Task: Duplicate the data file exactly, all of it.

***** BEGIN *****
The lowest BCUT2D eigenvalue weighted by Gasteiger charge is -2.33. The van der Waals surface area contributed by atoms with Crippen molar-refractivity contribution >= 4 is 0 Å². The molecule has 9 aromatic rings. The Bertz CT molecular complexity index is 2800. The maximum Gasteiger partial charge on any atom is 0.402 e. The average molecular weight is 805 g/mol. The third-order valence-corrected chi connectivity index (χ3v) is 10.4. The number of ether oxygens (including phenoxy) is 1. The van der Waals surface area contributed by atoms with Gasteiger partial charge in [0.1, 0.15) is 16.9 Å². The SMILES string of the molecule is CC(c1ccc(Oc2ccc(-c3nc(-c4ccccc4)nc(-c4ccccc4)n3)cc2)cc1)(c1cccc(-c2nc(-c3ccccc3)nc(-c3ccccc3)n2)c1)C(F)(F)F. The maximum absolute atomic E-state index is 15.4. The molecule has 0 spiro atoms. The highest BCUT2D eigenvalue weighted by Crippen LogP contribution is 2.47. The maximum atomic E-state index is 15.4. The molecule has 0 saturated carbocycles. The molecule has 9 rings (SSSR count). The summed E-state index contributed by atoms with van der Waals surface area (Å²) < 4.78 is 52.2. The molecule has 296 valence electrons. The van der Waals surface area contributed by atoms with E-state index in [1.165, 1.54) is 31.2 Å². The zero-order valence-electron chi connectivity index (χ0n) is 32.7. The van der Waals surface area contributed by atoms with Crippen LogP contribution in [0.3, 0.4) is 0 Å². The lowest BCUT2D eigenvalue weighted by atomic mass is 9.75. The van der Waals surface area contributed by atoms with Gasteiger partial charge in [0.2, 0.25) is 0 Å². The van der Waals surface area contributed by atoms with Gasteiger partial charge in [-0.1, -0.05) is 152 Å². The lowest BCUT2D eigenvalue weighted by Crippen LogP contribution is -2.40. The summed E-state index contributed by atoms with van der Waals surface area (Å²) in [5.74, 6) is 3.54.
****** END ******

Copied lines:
The lowest BCUT2D eigenvalue weighted by Gasteiger charge is -2.33. The van der Waals surface area contributed by atoms with Crippen molar-refractivity contribution >= 4 is 0 Å². The molecule has 9 aromatic rings. The Bertz CT molecular complexity index is 2800. The maximum Gasteiger partial charge on any atom is 0.402 e. The average molecular weight is 805 g/mol. The third-order valence-corrected chi connectivity index (χ3v) is 10.4. The number of ether oxygens (including phenoxy) is 1. The van der Waals surface area contributed by atoms with Gasteiger partial charge in [0.1, 0.15) is 16.9 Å². The SMILES string of the molecule is CC(c1ccc(Oc2ccc(-c3nc(-c4ccccc4)nc(-c4ccccc4)n3)cc2)cc1)(c1cccc(-c2nc(-c3ccccc3)nc(-c3ccccc3)n2)c1)C(F)(F)F. The maximum absolute atomic E-state index is 15.4. The molecule has 0 spiro atoms. The highest BCUT2D eigenvalue weighted by Crippen LogP contribution is 2.47. The maximum atomic E-state index is 15.4. The molecule has 0 saturated carbocycles. The molecule has 9 rings (SSSR count). The summed E-state index contributed by atoms with van der Waals surface area (Å²) < 4.78 is 52.2. The molecule has 296 valence electrons. The van der Waals surface area contributed by atoms with E-state index in [1.165, 1.54) is 31.2 Å². The zero-order valence-electron chi connectivity index (χ0n) is 32.7. The van der Waals surface area contributed by atoms with Crippen LogP contribution in [0.3, 0.4) is 0 Å². The lowest BCUT2D eigenvalue weighted by atomic mass is 9.75. The van der Waals surface area contributed by atoms with Gasteiger partial charge in [0.2, 0.25) is 0 Å². The van der Waals surface area contributed by atoms with Gasteiger partial charge in [-0.1, -0.05) is 152 Å². The lowest BCUT2D eigenvalue weighted by Crippen LogP contribution is -2.40. The summed E-state index contributed by atoms with van der Waals surface area (Å²) in [5.74, 6) is 3.54.